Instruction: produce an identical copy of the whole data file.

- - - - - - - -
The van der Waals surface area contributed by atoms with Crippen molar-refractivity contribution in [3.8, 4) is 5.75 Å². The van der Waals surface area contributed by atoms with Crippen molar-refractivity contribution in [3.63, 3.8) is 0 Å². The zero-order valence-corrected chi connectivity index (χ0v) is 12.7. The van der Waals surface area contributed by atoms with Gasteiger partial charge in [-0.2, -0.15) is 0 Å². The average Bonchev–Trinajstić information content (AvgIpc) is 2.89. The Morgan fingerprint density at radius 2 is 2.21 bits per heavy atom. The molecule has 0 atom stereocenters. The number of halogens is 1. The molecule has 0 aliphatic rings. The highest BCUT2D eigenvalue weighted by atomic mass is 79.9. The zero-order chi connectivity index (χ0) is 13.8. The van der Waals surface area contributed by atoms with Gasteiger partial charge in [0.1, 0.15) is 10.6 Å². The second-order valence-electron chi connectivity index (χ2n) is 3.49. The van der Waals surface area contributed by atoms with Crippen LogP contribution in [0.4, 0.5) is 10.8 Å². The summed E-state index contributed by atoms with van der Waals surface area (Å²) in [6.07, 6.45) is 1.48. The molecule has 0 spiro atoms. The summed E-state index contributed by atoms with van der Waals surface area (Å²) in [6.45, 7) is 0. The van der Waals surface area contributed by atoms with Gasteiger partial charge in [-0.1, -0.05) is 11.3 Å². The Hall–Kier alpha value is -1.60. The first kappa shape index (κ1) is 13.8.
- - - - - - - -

The van der Waals surface area contributed by atoms with Crippen molar-refractivity contribution in [3.8, 4) is 5.75 Å². The van der Waals surface area contributed by atoms with Crippen molar-refractivity contribution in [3.63, 3.8) is 0 Å². The zero-order valence-corrected chi connectivity index (χ0v) is 12.7. The van der Waals surface area contributed by atoms with Gasteiger partial charge in [-0.2, -0.15) is 0 Å². The average Bonchev–Trinajstić information content (AvgIpc) is 2.89. The Morgan fingerprint density at radius 2 is 2.21 bits per heavy atom. The molecule has 0 atom stereocenters. The number of halogens is 1. The molecule has 0 aliphatic rings. The highest BCUT2D eigenvalue weighted by atomic mass is 79.9. The zero-order chi connectivity index (χ0) is 13.8. The van der Waals surface area contributed by atoms with Gasteiger partial charge in [0.1, 0.15) is 10.6 Å². The second-order valence-electron chi connectivity index (χ2n) is 3.49. The van der Waals surface area contributed by atoms with Crippen LogP contribution in [0.4, 0.5) is 10.8 Å². The summed E-state index contributed by atoms with van der Waals surface area (Å²) in [6.07, 6.45) is 1.48. The molecule has 0 spiro atoms. The summed E-state index contributed by atoms with van der Waals surface area (Å²) in [6.45, 7) is 0. The van der Waals surface area contributed by atoms with Gasteiger partial charge in [-0.1, -0.05) is 11.3 Å². The Hall–Kier alpha value is -1.60. The first kappa shape index (κ1) is 13.8.